Didden expressed universal disappointment with the government officials who are charged with the duty of protecting his rights. What really surprised me about this whole ordeal was the total lack of concern my situation earned from the Village politicians, to the County District Attorneys office, all the way into the federal courts. A private citizen using the governments power is extorting me. And the government that was supposed to protect my rights is nowhere to be found. If anything, it is making this extortion possible. It is an outrage.
Hmmmm. The love of money is the root of all evil. I think that applies here.
If anyone knows of an eminent domain ping list, would you please alert the holder of that list?
We are now well beyond the level of tyranny that drove our forefathers to rebel against the colonial authority. Will the American people wake up, or simply shrug and watch more reality TV?
So now the courts are working for the Tony Sopranos of the world?
This is an outrage. A fair price is whatever someone is willing to pay, not what someone is forced to sell for. It stands to reason that it would come to this because the courts have been so wrong concerning the matter (just as they have been concerning abortion, privacy, and any number of things). Now they have to reconcile their absurd opinions with reality. It will be interesting to see their reaction, then compare it with that of abortion and "privacy", as it were.
The fact there was blatent extortion shocks the conscience. The cold fact is that much of this type of extortion has been going on for years it is just nobody has paid attention.
I wish there would be CRIMINAL investigations for these extortion efforts.
The shocking part is this was PAY US TO GO AWAY!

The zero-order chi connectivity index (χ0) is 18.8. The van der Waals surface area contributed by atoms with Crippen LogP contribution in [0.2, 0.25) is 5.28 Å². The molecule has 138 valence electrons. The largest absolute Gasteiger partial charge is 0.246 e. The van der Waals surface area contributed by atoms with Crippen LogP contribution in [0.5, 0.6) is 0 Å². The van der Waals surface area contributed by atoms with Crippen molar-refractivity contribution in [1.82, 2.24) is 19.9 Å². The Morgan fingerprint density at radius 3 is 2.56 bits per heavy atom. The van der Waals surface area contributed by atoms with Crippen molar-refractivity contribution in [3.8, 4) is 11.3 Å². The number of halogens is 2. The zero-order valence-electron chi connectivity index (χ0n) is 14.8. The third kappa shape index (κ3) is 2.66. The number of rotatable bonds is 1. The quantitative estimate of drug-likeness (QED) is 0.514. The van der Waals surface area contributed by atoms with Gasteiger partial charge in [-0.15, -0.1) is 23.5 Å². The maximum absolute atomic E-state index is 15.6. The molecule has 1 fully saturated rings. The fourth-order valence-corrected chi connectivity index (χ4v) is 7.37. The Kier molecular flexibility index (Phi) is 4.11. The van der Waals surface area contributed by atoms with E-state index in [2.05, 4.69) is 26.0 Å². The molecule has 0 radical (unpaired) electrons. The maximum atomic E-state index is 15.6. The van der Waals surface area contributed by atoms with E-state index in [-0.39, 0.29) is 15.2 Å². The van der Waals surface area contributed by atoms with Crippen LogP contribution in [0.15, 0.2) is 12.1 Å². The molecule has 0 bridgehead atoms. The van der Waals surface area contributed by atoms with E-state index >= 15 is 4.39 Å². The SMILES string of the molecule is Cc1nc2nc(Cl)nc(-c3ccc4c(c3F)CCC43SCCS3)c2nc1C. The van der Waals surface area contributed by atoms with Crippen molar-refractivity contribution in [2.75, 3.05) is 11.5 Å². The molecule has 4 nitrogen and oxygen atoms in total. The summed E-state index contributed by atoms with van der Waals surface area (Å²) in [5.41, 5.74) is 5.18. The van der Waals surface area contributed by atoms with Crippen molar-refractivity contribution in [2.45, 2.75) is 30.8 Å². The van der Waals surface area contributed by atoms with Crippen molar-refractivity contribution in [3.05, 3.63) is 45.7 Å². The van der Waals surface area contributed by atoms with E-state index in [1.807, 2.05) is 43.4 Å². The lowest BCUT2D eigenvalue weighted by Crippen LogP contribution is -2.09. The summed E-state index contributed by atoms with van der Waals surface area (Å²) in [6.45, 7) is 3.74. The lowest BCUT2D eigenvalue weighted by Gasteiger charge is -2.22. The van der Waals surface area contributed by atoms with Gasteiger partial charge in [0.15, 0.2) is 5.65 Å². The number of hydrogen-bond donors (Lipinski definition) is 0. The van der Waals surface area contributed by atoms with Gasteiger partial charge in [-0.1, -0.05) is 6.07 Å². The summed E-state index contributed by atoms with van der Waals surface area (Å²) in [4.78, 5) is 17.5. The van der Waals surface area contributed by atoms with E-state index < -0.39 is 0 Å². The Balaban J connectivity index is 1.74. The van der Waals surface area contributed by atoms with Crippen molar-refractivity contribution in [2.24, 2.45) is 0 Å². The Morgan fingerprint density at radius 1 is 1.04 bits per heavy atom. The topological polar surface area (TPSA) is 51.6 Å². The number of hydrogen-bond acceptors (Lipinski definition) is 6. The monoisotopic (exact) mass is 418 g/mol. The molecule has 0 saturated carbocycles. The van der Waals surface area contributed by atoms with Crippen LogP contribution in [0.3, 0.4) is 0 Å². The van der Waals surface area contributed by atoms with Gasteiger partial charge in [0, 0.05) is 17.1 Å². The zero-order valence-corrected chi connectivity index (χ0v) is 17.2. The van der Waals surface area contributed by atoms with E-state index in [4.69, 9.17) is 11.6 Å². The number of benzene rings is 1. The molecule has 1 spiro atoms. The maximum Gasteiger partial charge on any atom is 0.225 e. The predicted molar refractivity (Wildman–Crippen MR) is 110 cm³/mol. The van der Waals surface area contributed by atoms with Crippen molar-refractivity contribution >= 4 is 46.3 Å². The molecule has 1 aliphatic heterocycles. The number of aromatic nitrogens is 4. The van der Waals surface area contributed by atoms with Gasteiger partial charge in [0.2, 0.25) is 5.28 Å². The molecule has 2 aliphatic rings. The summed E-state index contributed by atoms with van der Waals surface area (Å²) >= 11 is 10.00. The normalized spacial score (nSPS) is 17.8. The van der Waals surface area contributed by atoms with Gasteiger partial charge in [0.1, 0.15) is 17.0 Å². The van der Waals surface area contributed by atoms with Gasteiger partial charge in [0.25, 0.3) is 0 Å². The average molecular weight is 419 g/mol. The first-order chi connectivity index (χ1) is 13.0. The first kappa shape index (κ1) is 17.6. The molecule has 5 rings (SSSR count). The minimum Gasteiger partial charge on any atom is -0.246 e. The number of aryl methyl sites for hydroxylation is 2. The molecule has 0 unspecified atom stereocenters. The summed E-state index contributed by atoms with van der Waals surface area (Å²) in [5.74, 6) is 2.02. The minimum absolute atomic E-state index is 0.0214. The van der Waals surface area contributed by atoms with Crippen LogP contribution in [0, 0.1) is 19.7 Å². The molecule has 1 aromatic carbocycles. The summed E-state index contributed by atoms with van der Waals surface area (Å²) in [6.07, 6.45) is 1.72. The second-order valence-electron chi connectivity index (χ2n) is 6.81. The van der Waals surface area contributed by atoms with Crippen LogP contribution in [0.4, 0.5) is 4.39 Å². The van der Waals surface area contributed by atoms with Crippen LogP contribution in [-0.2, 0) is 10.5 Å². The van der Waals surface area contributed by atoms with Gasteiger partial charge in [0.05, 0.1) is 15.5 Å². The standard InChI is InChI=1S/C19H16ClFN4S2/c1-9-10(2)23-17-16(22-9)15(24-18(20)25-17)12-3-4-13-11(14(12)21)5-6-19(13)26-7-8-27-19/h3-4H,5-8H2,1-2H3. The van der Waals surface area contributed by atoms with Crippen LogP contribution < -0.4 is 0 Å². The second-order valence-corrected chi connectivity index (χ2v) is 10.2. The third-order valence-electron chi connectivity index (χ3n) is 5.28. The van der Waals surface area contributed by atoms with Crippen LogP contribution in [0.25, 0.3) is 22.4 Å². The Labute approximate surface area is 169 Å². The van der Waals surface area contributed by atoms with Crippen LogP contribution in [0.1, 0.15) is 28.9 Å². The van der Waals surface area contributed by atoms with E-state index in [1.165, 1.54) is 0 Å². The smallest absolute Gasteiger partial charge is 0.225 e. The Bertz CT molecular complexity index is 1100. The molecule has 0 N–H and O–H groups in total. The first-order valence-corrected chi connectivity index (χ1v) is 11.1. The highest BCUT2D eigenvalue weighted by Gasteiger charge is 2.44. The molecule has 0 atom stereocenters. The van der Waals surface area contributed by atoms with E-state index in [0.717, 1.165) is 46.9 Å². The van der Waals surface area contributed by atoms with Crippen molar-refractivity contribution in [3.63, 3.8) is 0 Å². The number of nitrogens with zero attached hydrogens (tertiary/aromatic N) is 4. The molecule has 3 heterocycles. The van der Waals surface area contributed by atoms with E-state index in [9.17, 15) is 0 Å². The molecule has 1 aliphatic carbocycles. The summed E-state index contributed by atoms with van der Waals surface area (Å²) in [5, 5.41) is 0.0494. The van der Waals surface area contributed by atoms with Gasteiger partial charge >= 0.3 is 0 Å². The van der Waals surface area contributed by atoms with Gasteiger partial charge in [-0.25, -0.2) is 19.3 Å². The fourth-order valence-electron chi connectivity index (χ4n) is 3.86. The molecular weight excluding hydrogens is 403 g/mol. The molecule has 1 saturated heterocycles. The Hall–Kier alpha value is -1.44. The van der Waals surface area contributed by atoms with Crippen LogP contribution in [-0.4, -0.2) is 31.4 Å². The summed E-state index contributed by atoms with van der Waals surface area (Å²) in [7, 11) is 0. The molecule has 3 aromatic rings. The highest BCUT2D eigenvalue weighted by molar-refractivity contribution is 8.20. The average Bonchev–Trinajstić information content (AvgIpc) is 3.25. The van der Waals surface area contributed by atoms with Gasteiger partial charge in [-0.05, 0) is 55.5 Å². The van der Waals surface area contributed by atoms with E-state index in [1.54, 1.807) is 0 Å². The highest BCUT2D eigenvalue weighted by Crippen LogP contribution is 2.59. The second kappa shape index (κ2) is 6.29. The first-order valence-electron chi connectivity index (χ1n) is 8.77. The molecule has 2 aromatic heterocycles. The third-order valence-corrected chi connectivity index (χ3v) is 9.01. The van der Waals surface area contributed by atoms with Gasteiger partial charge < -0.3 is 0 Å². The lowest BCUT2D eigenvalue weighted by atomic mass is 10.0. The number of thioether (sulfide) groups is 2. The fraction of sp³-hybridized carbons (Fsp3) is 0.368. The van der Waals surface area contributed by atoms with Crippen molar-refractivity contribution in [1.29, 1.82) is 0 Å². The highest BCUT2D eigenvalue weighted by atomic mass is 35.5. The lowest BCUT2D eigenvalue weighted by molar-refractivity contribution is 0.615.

It was literally protection money in the worst mobster format.
It is a logical progression. From here a logical next step is the government paying nothing for expropriated land because with the government's interest becoming known the land cannot be sold and therefore has no market value and the government pays market value (as determined by the government).
The fact that an Appeals Court doesn't seem to know the definition of extortion is well,troubling.
Kelo, a travesty of the pinciples of our Constitution !!!
The constitution's been dead for some time now. What's the big surprise?
I've sometimes thought in the past that the libertarian rhetoric you sometimes hear about the government basically being the legalized mafia was over the top. Now, not so much. This is friggin' outrageous.
I haven't read the ruling, but apparently the court ruled that Kelo is the relevant case law. The sad thing is, the are probably right.
The very fact that we have to ask the highest court in the land for such a ruling underscores how precarious and threatening things are getting for ordinary American landowners.
Our forefathers won their freedoms by telling the judges where the boundaries were. As long as we are asking, the boundaries will keep getting smaller.